Despite how poorly Donald Trump performed, Hillary Clinton was even worse.
By Rachel Alexander @ Intellectual Conservative
Immediately after the first presidential debate between Donald Trump and Hillary Clinton ended Monday night, liberal media pundits began gloating abuot how poorly Trump performed. Many Republicans piled on. I felt like we had watched two different debates.
Were they right? No.
Trump’s Higher Hurdle
Trump had to jump higher hurdles than Clinton to get a favorable report from the mainstream media, who favor Clinton and see the world the way she does. He faced other disadvantages.
The moderator, Lester Holt of NBC Nightly News, is being called “the third debater” by HeatStreet for his biased role. He asked six follow-up questions of Trump but none of Clinton. Holt asked Clinton nothing about her emails, Benghazi or the Clinton Foundation. Instead, he “grilled Trump on stop-and-frisk, the birther story, his comments about women, his many bankruptcies, why he hasn’t released his tax returns — and a host of other issues the media sees as unfriendly to the Republican candidate.”
Holt’s fact-checking follow-ups were directed at Trump, not Clinton. Todd Starnes, a contributor to The Stream, tweeted, “Lester Holt should’ve moderated — instead of auditioning to be Hillary’s press secretary.” (For other examples of the media’s unfair use of fact-checking against Trump, see The Washington Times‘ article “Eight examples where ‘fact-checking’ became opinion journalism.”)
Journalists evaluating the debate kept up the claim that Trump made many mistakes and false claims. Compared to Clinton, he is vulnerable to this criticism. Clinton is a lawyer, with years of experience nitpicking details, which showed when she got bogged down on details several times during the debate. In contrast, Trump is a creative innovator, who has focused on the big picture throughout his entire career.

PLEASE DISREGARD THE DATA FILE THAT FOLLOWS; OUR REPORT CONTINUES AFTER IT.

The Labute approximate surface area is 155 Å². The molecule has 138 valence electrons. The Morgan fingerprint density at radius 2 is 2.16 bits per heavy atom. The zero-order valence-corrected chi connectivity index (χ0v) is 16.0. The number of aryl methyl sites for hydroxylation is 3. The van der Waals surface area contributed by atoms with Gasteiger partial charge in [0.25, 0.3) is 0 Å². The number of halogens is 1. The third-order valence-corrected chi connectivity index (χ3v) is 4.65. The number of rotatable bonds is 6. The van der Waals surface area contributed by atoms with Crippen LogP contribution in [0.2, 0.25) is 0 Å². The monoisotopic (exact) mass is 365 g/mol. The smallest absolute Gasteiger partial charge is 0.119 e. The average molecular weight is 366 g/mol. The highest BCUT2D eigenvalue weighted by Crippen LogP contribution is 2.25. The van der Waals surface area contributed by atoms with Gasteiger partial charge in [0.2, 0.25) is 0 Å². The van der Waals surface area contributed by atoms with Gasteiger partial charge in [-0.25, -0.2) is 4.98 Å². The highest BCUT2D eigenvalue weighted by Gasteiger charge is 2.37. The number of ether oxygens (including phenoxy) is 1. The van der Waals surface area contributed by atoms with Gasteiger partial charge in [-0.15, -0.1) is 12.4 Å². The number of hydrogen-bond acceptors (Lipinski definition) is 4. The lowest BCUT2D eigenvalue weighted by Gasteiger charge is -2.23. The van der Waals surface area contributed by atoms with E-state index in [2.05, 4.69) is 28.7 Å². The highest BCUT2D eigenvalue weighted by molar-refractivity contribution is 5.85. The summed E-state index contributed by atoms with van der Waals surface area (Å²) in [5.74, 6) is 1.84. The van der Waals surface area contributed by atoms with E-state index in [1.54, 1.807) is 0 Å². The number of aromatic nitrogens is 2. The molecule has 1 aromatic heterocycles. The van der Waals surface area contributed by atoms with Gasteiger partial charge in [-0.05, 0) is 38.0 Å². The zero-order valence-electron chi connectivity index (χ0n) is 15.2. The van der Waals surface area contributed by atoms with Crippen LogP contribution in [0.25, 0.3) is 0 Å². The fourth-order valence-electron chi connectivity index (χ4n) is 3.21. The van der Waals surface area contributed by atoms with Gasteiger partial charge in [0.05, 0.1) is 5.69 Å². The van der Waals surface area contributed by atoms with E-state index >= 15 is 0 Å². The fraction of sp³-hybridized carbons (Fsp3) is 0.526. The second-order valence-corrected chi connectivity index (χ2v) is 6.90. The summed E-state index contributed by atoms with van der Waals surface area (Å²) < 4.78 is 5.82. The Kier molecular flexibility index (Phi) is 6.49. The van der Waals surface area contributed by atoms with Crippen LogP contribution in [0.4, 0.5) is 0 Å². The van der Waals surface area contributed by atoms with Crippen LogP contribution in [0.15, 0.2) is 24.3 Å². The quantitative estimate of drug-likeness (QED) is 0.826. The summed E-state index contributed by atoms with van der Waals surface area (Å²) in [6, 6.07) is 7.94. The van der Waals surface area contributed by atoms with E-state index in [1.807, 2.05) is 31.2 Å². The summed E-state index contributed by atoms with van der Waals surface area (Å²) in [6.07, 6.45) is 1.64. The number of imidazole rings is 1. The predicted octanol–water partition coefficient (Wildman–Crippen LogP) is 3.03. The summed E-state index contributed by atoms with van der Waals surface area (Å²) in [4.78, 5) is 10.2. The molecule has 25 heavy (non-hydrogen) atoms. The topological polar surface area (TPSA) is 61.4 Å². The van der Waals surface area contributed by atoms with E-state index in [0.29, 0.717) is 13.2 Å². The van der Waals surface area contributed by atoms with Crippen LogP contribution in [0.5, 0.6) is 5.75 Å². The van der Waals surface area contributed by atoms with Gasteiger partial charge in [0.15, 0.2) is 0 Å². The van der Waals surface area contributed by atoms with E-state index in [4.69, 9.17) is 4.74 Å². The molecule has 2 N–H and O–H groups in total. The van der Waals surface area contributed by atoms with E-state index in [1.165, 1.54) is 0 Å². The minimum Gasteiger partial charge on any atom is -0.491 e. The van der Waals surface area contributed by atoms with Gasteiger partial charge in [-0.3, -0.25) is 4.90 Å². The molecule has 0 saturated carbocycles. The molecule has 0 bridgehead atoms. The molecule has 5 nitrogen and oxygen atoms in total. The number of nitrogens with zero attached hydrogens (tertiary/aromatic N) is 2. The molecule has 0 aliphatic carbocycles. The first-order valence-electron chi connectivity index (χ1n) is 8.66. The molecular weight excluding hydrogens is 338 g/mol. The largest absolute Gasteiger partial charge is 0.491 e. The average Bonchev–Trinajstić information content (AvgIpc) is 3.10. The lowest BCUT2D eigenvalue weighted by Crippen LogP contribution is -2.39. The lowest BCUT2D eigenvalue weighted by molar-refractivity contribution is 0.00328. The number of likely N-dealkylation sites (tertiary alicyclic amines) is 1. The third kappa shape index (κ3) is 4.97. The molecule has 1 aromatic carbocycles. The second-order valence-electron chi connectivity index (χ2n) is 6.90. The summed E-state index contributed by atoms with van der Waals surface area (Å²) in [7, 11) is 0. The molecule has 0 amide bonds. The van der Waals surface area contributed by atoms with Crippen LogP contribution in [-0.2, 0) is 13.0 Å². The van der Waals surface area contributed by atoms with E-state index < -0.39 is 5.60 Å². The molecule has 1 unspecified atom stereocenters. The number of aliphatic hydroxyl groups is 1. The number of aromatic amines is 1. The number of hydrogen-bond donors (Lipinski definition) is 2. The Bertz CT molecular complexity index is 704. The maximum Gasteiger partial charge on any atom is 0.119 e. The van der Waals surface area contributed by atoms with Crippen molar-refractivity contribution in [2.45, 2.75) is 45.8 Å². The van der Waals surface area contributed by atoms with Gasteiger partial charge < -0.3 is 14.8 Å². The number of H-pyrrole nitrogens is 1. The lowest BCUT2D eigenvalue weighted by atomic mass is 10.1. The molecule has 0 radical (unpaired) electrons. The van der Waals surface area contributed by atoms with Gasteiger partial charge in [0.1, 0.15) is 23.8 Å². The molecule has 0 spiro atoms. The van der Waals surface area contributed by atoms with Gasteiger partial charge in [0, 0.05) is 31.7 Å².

Now, it is true that Trump made a few mistakes, but his misstatements were generally not material. One “error” some jumped on was his saying Clinton has “been fighting ISIS [her] entire adult life.”
Yes, ISIS began in 1999, when Clinton was 52. She hasn’t been fighting ISIS her entire adult life. But as a public figure, she has always been a strong supporter of aggressive military action against such groups. Trump exaggerated to make a point about her consistent support for military intervention. It’s called “hyperbole” and it’s a legitimate way of making a point. Nevertheless, some “fact-checkers” declared that Trump was wrong again.
Clinton Performed Even Worse
What the media is leaving out is that Clinton performed even worse than Trump. Equally missing is any praise for the clever things Trump said.
Stylistically, Clinton was a disaster. It may not be fair to judge candidates on this, but style does influence voters — remember the Nixon-Kennedy debate. She marched out in a glaringly bright red pantsuit, the type of outfit she is ridiculed for, since the harsh colors are unforgiving to her body shape. She reverted to her nasally, harsh “schoolmarm” voice throughout the length of the debate, perhaps to keep from coughing.
She came across as arrogant and condescending, unlikable, particularly when she gloated while boasting about her accomplishments. Since few voters know anything about her tenure as secretary of state other than the Benghazi terror attack and her email scandal, the bragging felt fake.
Trump cleverly interjected short comments while Clinton was speaking, refuting her. Even if a critic disagrees with him, the critic should credit him with an effective debating strategy. Of course, his critics complain that he only did that because she’s a woman — though if Clinton had done the same to him they would have been silent.
Professional political observers can argue about who did better in the debate. I think Trump did better than Clinton, but liberal journalists usually think Clinton did better than Trump. The real test is what effect the debates have on undecided voters, and that is something we won’t know for a long time.